A professor explains how you can control the future of work

As companies increasingly look to team up machines — AI and autonomous technologies —with humans in the workforce, there has never been a time when company values are so important.

Technology, no matter how smart it may seem, is not capable of understanding the nuances of the decisions it makes or recommends. Only humans can do this. And so ensuring all employees truly understand company values and what ethical lines cannot be crossed will be crucial to consistently drive the right decisions.

Value and innovations impacting the Gen Z workforce

Values are incredibly important to Millennials and Gen Z. “We increasingly understand that younger generations can look at the same world the older generations and see something different,” explains Julie Jenson Bennett, director of the Generation Poetry project, studying the children of the 21 st century and how they communicate. “Where we worry about technology and robots and AI taking our jobs and being better than us, they worry about the people building those technologies and the ethics they’re using to make them.

“They know that technology is not an objective force that can be trusted more than humans to tell the truth and be right, but just another way that humans express themselves, including lying, cheating, and stealing as well as loving, learning, and laughing together.”

These issues are also becoming increasingly important to everyone, from investors to government to academia to the media. Companies that allow themselves to be ruled by technology and not by values will not succeed in the future. Over the next 10 years, a constellation of technologies is going to radically change how we live and work. No industry will be left unaffected nor any part of our personal lives. I call this the coming age of Sentient Tools.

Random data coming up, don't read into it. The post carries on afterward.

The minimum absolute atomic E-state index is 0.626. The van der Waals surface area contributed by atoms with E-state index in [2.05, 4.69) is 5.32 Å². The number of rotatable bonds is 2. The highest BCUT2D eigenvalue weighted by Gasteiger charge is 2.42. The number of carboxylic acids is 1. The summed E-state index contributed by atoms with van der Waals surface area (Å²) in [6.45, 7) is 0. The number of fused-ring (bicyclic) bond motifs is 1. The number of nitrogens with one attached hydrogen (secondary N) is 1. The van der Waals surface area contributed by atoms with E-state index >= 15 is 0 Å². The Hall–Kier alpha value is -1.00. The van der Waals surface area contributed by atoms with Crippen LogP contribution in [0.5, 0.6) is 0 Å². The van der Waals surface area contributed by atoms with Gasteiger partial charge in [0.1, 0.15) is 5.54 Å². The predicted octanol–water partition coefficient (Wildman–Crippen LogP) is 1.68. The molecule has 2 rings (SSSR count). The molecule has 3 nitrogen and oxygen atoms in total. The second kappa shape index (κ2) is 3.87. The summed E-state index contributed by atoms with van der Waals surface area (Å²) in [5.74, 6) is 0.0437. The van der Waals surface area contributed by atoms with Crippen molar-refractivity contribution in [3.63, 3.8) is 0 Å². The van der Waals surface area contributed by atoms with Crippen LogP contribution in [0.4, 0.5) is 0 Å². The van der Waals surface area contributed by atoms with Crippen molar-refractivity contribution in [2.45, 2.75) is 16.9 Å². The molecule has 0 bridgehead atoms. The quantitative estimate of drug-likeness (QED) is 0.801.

These tools are a mix of artificial intelligence (AI), Internet of Things (IoT), the industrial Internet of things (iIoT), smart cities, distributed computational intelligence, robotics, and autonomy in land, sea, and air. This coming age of Sentient Tools is coming at us very quickly and advancing with increasing speed. We know it will have massive effects on the labor force as well as how we educate and train the next generation of workers.


How you can control the future of work

While this can sound scary, I am not pessimistic about these coming technologies. Understanding the impact that they may have on the future, means that we can be active participants in how we want to work with these technologies, not let them dictate the future.

Too often people and organizations imbue technology with too much intelligence. There are many examples and anecdotes surrounding AI-powered facial recognition coming up with ridiculous results, at best — and at worst, giving back results that are flat out racist or sexist. And just leave robots to open doors and it’s clear robotic overlords are not yet coming to take things over.

As we begin to bring these Sentient Tools into our companies and into our lives we must understand that while they do have intelligence, it’s all artificial intelligence — and AI is not human-level intelligence.

Building a high tech human hammer

No matter the platform, these technologies are tools and tools should be designed to aid humans. A hammer is just a hammer. Alone, it’s not very interesting. What makes a hammer interesting when you use it to build a house and make somebody’s life better. This is the same way that we must judge these coming technologies. We must ask ourselves how are we using them to enhance our companies and make people healthier, happier, more productive, better connected, more secure, or, simply, make them laugh a little.